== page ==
Margins since 1989 show dwindling operating profits for media companies

INMA CEO Earl Wilkinson previews the group’s “Outlook 2012″ report with a look back at news media operating profitability* for 1986-2011. At almost 15 percent, the margins are high compared to other industries, he says, and high globally.
*EBITDA stands for Earnings Before Interest, Taxes, Depreciation and Amortization — an accounting measure that excludes factors like long-term debt and capital expenditures, which likely would weigh down the gross margins for many of these public media companies.

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  • John Reinan

    Yes, I was thinking the same thing — 14% is a margin most businesses would be delighted with. The problem is that Wall Street got used to 30%.

  • http://www.poynter.org Poynter

    I see what you’re saying now. Yeah, fine data, misleading visualization. –Julie

  • Steve Cavendish

    Yeah, that’s what I was saying about the bars/stripes that turn the corner. I think somebody started with an actual correct chart and then bent it at an angle, creating the effect (and in the process interfering with its accuracy). It’s a good case of making something visually interesting and distorting the data at the same time.

  • Steve Cavendish

    Yeah, that’s what I was saying about the bars/stripes that turn the corner. I think somebody started with an actual correct chart and then bent it at an angle, creating the effect (and in the process interfering with its accuracy). It’s a good case of making something visually interesting and distorting the data at the same time.

  • Anonymous

    EBIDTA of 14% is still pretty good cash flow.  As the note to the chart says, it’s the long-term debt that is the killer for many of these companies, who took on massive debt to finance huge acquisitions right when the Internet threatened to change their entire business (e.g., Lee Enterprises’ purchase of the Pulitzer chain in 2005). As newspaper and magazine companies (the above chart covers more with “news media”) move to digital distribution, their expensive capital expenditures like printing presses and distribution systems will be lower.  But, they have to have the on-hand cash to make the transition to digital distribution, and the editorial staff to develop the content that people will buy.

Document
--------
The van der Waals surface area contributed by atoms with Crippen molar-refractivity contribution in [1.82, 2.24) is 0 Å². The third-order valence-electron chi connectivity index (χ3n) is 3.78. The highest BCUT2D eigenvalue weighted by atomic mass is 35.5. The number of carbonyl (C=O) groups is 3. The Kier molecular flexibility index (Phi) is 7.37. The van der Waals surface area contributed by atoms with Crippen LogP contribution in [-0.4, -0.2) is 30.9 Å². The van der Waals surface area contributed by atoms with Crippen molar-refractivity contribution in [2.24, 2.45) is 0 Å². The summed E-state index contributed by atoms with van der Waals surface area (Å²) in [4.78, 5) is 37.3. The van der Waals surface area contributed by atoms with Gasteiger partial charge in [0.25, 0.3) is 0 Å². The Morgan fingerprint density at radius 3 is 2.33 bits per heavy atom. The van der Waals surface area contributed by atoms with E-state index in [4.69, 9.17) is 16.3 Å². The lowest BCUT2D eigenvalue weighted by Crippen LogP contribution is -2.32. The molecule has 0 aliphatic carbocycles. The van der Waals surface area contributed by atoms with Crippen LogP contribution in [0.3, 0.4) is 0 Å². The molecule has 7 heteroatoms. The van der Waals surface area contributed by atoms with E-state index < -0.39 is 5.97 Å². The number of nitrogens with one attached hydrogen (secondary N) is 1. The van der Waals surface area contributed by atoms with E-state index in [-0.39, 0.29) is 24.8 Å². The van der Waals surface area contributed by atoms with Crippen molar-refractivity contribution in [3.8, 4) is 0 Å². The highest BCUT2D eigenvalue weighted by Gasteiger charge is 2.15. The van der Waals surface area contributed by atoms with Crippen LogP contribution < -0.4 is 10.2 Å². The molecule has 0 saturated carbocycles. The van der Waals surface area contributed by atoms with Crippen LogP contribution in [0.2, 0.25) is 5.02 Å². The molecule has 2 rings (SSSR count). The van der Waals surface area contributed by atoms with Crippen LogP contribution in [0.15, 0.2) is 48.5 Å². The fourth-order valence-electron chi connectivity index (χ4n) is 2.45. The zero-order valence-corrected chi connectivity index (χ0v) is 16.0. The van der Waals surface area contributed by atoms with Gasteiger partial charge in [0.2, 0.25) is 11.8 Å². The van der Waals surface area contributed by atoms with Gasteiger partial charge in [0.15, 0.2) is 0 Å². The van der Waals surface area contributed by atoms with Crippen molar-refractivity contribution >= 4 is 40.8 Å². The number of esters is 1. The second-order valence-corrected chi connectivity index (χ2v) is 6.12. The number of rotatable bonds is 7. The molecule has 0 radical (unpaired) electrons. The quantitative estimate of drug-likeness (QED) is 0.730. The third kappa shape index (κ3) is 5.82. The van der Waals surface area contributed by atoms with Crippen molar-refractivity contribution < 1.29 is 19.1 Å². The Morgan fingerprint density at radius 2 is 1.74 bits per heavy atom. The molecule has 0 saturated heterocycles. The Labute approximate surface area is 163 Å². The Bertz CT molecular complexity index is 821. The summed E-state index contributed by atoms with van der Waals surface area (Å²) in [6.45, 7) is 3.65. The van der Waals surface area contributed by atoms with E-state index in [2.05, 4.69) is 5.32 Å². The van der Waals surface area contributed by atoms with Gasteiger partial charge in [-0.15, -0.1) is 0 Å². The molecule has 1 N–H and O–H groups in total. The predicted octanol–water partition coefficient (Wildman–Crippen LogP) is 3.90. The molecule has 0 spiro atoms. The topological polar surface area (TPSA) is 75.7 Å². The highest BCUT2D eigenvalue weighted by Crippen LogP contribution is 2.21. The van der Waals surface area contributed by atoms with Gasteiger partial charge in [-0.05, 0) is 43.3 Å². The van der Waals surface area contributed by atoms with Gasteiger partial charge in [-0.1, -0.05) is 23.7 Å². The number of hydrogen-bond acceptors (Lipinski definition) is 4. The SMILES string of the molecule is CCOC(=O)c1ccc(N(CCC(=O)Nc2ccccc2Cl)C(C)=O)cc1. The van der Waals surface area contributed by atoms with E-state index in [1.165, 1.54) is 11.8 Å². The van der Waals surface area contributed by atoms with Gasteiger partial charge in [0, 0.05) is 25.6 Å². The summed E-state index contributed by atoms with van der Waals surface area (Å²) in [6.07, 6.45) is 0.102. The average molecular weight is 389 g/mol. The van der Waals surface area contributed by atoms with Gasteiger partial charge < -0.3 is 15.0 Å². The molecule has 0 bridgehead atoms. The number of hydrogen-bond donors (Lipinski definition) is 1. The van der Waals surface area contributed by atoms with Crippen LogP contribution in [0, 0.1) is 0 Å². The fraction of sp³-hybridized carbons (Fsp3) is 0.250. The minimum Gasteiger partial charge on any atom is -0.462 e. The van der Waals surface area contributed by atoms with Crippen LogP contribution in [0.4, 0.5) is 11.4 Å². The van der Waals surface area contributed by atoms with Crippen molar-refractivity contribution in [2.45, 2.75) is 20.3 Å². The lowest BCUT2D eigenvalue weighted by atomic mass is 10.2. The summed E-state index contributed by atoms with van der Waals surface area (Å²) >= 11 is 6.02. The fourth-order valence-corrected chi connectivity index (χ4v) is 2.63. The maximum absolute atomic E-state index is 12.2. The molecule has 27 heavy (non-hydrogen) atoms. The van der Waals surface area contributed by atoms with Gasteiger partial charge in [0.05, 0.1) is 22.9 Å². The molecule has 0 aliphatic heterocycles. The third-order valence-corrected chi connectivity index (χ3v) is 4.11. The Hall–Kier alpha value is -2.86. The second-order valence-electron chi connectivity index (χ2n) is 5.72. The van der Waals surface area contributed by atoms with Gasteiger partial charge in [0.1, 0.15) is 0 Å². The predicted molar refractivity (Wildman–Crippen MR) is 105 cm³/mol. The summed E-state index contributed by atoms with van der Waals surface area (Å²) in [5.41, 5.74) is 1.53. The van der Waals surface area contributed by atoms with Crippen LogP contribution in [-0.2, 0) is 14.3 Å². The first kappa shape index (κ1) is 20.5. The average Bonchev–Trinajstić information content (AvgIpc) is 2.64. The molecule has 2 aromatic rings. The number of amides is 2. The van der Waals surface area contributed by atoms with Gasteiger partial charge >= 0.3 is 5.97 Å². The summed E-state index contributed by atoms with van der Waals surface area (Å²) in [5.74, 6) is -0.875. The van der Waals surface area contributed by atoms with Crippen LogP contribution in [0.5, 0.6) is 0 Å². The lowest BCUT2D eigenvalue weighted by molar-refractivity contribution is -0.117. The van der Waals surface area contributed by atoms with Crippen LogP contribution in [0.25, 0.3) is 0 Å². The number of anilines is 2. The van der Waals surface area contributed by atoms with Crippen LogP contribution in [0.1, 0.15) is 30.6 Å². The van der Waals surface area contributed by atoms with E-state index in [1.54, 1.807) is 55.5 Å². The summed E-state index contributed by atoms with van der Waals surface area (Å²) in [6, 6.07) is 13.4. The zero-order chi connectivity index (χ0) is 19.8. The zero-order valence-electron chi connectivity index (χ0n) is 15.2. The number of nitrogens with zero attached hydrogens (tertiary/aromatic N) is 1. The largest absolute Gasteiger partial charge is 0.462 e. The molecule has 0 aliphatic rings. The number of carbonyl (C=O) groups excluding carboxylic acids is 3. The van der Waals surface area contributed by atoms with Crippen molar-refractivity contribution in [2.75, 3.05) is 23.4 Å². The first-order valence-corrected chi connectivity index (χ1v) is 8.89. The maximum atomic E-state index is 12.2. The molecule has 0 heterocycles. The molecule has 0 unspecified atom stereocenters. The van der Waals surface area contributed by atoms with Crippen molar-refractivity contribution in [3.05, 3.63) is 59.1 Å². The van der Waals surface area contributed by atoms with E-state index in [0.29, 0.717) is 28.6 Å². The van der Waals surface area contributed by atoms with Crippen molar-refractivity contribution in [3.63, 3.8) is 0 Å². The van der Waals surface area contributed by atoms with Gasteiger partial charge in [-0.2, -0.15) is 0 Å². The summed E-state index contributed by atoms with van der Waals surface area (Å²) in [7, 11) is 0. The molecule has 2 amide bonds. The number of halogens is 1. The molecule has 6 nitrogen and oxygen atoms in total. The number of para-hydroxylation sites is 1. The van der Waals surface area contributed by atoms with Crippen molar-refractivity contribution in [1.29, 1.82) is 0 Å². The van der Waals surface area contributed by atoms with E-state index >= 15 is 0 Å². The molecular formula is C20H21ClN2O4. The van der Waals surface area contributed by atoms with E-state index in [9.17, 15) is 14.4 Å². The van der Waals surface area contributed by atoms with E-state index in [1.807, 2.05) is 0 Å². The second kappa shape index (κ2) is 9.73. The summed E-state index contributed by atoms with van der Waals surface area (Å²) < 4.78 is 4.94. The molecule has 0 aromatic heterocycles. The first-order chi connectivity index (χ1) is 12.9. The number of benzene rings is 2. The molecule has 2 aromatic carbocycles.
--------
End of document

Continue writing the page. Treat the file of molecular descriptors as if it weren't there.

• http://www.poynter.org Poynter

    Steve, good point. Also, it looks like the scale is a bit funky. Shouldn’t the bar for 14.9% be about half the length of the bar for 28.5%? It isn’t, it’s about a quarter of the length. –Julie

  • Steve Cavendish

    [graphics nerd]

    OK, I’m sure I’m not the only person to think this, but that’s a fairly misleading chart.

    It appears that the zero base is around the corner and skewed off in the distance rather than at the edge where the year labels sit. The effect of this is to exaggerate the difference between those years in the late 90s and today when, in reality, it’s only about double the margin.

    Is it too much to ask that if we’re headed off of the cliff of profitability that we at least get an accurate rendering of it? The numbers suck enough without having to make them look worse.

    [/graphics nerd]